The Power of Entrepreneurs

Former regent Phil Power tells UM students: "It's a fantastic path"
Phil Power talks to UM students on Friday afternoon as part of the MPowered lecture series on entrepreneurship.

Phil Power talks to UM students on Friday afternoon as part of the MPowered lecture series on entrepreneurship.

Here’s what Phil Power believes: “There is nothing in life that is more challenging or more of an art form than being an entrepreneur.”

The former UM regent and newspaper publisher was talking to a group of University of Michigan students on Friday afternoon, giving them some insights on his own experiences founding Hometown Communications Network as well as his newest venture in social entrepreneurism, the Ann Arbor-based Center for Michigan. His talk was part of a series hosted by MPowered, a student entrepreneur group.

Power said he’d read Friday’s Detroit News article reporting that more than half of UM’s graduates leave the state after graduation. People have told him there’s nothing here for them in Michigan, he said, “which I think is a load of bull.”

This state is a great place for entrepreneurs, Power said, in large part because major market discontinuities (which he defined as “when things are really screwed up”) are creating opportunities. “Michigan is a perfect example today of wholesale market discontinuity,” he said, specifically in the auto and newspaper industries.

Michigan also has a rich history of inventive ideas spawning business ventures, he said, much of it occurring at the turn of the last century. Dow, Upjohn, Kellogg, Ford and Hudson’s are the most high-profile examples – each started small and grew into major corporations. “Entrepreneurship DNA is in our bones,” Power said.

Social entrepreneurship, too, has a history in this state, he said. Back in the 1960s, UM graduate students Alan and Judith Guskin founded the group Americans Committed to World Responsibility, which Power joined. He was also editor of the Michigan Daily at the time, and published a letter the Guskins wrote that called on other students to join them in serving abroad for their country, Power said. The letter was picked up by other media, and eventually made its way back to John F. Kennedy, who was running for president. Power said this ultimately led Kennedy to establish the Peace Corps after he was elected.

The point of his story, Power said, was not to talk about what limited role he played in this chain of events, but rather to show that “in social entrepreneurship, nothing is more powerful than a bright idea whose time has come.”

Students await the start of Phil Power's presentation on Friday.

Students await the start of Phil Power's talk on Friday at the Stamps Auditorium on UM's North Campus.

Power sees himself as a social entrepreneur. In 2004 he sold his chain of newspapers, which serve suburban markets, to Gannett – noting that this was just prior to the industry’s collapse, and “it is much, much better to be lucky than smart.” A Democrat, he said he was disturbed by increasingly fractious partisan politics in Lansing, and told his wife, “I will be goddamned if we move to Florida and let the sand flow between our toes while our state goes to hell.”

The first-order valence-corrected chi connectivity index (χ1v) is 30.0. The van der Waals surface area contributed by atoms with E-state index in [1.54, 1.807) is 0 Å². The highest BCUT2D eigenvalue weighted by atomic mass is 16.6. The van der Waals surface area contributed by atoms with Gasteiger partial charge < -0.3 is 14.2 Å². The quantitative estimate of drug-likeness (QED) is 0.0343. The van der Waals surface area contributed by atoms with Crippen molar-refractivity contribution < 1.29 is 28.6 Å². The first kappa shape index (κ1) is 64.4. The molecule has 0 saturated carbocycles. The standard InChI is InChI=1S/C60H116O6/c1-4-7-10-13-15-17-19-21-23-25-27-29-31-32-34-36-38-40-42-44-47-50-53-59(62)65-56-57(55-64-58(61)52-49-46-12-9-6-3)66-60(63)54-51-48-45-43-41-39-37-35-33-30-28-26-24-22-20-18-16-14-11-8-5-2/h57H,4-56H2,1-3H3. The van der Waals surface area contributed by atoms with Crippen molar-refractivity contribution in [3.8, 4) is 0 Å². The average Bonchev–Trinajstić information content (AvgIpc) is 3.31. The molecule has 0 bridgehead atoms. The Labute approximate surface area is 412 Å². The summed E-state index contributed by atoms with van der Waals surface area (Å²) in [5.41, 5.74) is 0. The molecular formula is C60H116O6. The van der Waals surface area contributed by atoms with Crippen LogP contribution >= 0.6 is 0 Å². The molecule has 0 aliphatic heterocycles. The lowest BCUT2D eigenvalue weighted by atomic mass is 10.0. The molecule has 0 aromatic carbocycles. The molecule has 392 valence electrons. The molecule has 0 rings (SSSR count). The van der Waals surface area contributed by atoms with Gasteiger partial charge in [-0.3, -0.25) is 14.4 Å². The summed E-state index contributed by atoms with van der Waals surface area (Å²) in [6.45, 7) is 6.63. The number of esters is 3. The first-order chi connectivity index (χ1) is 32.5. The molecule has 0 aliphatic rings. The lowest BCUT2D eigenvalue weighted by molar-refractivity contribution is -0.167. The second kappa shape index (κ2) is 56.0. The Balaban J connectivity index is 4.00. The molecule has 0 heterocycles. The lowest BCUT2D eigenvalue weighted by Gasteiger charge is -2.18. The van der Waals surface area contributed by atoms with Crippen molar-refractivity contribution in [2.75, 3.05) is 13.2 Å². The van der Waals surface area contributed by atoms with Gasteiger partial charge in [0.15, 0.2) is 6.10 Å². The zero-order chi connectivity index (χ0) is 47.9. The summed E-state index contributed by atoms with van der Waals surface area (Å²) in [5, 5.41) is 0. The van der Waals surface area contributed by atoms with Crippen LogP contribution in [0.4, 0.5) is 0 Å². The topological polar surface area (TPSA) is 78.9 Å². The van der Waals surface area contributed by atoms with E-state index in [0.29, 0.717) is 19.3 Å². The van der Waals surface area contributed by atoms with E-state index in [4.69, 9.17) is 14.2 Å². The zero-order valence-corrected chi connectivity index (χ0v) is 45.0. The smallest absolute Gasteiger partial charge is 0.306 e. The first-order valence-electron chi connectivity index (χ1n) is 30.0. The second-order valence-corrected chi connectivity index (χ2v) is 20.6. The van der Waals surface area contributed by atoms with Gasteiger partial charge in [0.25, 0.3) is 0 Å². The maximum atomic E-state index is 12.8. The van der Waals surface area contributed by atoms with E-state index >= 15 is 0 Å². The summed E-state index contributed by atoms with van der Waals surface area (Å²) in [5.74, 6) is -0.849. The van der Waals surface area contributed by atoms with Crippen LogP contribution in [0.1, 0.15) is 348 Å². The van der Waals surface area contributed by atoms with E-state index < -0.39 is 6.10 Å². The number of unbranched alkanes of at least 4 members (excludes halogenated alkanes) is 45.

So he founded the Center for Michigan as a bipartisan effort to develop and advocate for policy changes, pressing both political parties to move toward the center. He said he has no interest in forming a third party or running for governor – “if I did, my wife would slit my throat” – but believes the center can be instrumental in finding solutions without being bound by ideological strictures.

He describes the center as a “think and do tank,” because thinking without doing is pointless, and “as the mayor of Detroit has discovered, doing without thinking gets you into a great deal of trouble.” The group began by hosting a series of conferences focused on specific topics, including tax reform and human investment. Power said an example of human investment is the Kalamazoo Promise, a program that pays tuition to state colleges and universities for any Kalamazoo resident who graduates from high school.

The next step was to start doing, Power said, and the center did that by starting community conversations, holding small group meetings around the state to discuss the vision for Michigan, and strategies for achieving that vision. The idea is to create a citizens movement from the ground up, developing common ground and common sense solutions, he said. They held 180 of these meetings in 2007 and 2008, engaging 2,000 people. From those discussions they compiled and published a document – Michigan’s Defining Moment – which is also the name of the center’s broader effort to push for change.

They’re holding additional community conversations over the next year or so, and plan to create action groups around topics that participants identify as priorities. The effort also involves developing policies and lobbying lawmakers in Lansing to enact legislative changes based on these policy recommendations.

The 2010 elections will be a watershed moment, Power said, as term limits will result in a massive change of power in Lansing. Michigan is at a hinge in its history, he said. The state can unify around a shared vision for its future, “or we can be Mississippi with cold weather,” he said. “I believe the choice is relatively simple.”